“The Commissioner further erred in rejecting the application under section 264 holding that intimation under section 143(1) could not be regarded as an order and was thus not amenable to revisionary jurisdiction under section 264 of the Act. The Intimation under section 143(1) is regarded as an order of the purposes of section 264 of the Act. CIT v. K.V. Manakaram 245 ITR 353/111 Taxman 439 (Ker.), Assam Roofing Ltd. v. CIT  43 taxmann. com 316 (Gau) and S.R. Koshti v. CIT 275 ITR 165/146 Taxman 335 (Guj.). He failed to appreciate that the petitioner was not only impugning the intimation under section 143(1) but also the rejection of the application under section 154 of the Act.”
15. It must be noted here that in Vijay Gupta the Court took note of the decision of the Supreme Court in Asstt. CIT v. Rajesh Jhaveri Stock Brokers Private Limited (supra).
16. Indeed, it is seen that there are at least three High Court decisions, referred to by this Court in Vijay Gupta (supra) which have taken an identical view, namely that an intimation under Section 143(1) of the Act is regarded as an ‘order’ for the purpose of Section 264 of the Act. Three decisions have been referred to in the above extract. It appears that the Revenue has accepted all of the above decisions included in Vijay Gupta. Indeed for determining whether intimation under Section 143(1) of the Act should be construed as ‘order’ the only limited context is that of Section 264 of the Act. In the context of Section 147 and 148 of the Act it may have a different connotation. However, the fact remains that the consistent view of the High Court has been that for the purposes of Section 264 of the Act a revision petition seeking rectification of the return accepted by the Department in respect of which intimation is sent under Section 143(1) of the Act is indeed maintainable.
17. This Court therefore disagrees with the view expressed by the CIT i.e. Respondent No.2 in the impugned order and holds that a revision petition under Section 264 of the Act would be maintainable vis-a-vis an intimation under Section 143(1) of the Act, by the Assessee.
18. The next issue is whether the intimation under Section 143(1) of the Act was prejudicial to the interest of the Assessee. It must be noted here that although the tax calculated as payable in the return filed and accepted by the Department by sending intimation under Section 143(1) of the Act is nil, it cannot be said that no prejudice is caused to the Assessee thereby. The Assessee has voluntarily paid tax at the rate of 20% in terms of the Indo Spain DTAA as tax on FTS and therefore there was no further tax to be paid at the time of filing of the return. However, it is not even denied by the Department that the Petitioner committed a mistake and should have paid tax at 10%. Even though, this extra 10% paid by the Petitioner was of its own volition, it was indeed prejudicial to the Assessee/Petitioner. Consequently, all the ingredients of Section 264 of the Act stand attracted. It is accordingly held that a revision petition under Section 264 of the Act by the Petitioner before the CIT against the intimation under Section 143(1) of the Act was maintainable.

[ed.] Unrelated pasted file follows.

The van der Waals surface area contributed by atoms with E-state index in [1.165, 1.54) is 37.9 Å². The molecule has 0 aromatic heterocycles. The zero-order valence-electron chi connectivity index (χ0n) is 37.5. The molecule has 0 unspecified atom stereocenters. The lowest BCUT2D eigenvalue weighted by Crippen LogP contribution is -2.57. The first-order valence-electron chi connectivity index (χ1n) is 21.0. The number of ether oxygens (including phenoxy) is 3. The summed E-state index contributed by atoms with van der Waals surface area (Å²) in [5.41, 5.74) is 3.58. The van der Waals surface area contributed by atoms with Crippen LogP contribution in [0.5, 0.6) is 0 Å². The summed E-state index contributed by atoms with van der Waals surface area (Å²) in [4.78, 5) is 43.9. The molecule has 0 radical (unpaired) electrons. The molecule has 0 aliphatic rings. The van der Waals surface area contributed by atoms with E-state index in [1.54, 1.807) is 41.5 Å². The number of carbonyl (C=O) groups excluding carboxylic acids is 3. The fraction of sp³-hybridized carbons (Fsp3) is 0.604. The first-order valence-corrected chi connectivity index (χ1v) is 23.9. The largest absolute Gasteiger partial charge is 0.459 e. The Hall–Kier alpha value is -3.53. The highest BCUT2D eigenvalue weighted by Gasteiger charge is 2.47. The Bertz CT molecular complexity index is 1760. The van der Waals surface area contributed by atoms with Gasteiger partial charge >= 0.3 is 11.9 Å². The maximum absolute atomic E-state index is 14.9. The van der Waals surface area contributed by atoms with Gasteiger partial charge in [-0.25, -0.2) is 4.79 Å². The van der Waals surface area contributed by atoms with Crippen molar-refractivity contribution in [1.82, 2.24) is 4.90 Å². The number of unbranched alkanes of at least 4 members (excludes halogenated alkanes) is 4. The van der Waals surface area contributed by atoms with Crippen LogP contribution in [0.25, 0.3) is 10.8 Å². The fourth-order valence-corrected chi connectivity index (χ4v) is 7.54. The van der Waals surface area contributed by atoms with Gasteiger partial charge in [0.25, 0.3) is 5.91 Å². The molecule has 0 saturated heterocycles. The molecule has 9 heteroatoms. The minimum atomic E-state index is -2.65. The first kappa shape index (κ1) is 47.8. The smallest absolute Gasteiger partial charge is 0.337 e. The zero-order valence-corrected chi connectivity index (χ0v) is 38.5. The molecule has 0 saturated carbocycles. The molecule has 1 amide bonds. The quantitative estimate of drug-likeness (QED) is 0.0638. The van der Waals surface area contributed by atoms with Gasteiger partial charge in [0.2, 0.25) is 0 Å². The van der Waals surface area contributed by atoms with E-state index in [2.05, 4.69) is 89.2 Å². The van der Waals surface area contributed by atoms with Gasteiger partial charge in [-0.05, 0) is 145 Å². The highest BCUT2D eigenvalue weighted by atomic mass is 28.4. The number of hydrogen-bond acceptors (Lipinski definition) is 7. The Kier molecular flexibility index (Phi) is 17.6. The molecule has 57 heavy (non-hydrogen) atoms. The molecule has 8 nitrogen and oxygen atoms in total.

19. The Court fails to appreciate how the CIT could have declined to follow the decision of the jurisdictional Court i.e. this Court in Steria India Limited (supra). Although, an SLP may have been filed against the said decision the fact remains that the operation of the said judgment is not stayed by the Supreme Court. Being the jurisdictional High Court, as far as the CIT who issued the impugned order is concerned, he was bound by the decision of this Court..
20. The Petitioner has sought a clarification regarding the erroneous payment of the surcharge. Indeed the Court finds that the payment of tax on FTS under the DTAA included surcharge and cess etc. There was no requirement that once the tax rate at the appropriate slab was paid, to separately pay the surcharge and cess.
21. For the aforementioned reasons, the Court quashes the impugned order passed by the Respondent No.2 and directs the Respondents to permit the Assessee to rectify its return by paying tax on FTS at 10%. The excess amount of tax, including the surcharge and cess paid shall be refunded to the Petitioner along with the interest due thereon, not later than eight weeks from today.
22. The petition is allowed in the above terms. No order as to costs.
CM Appl. No. 40603/2018 (Exemption)
23. Exemption allowed, subject to all just exceptions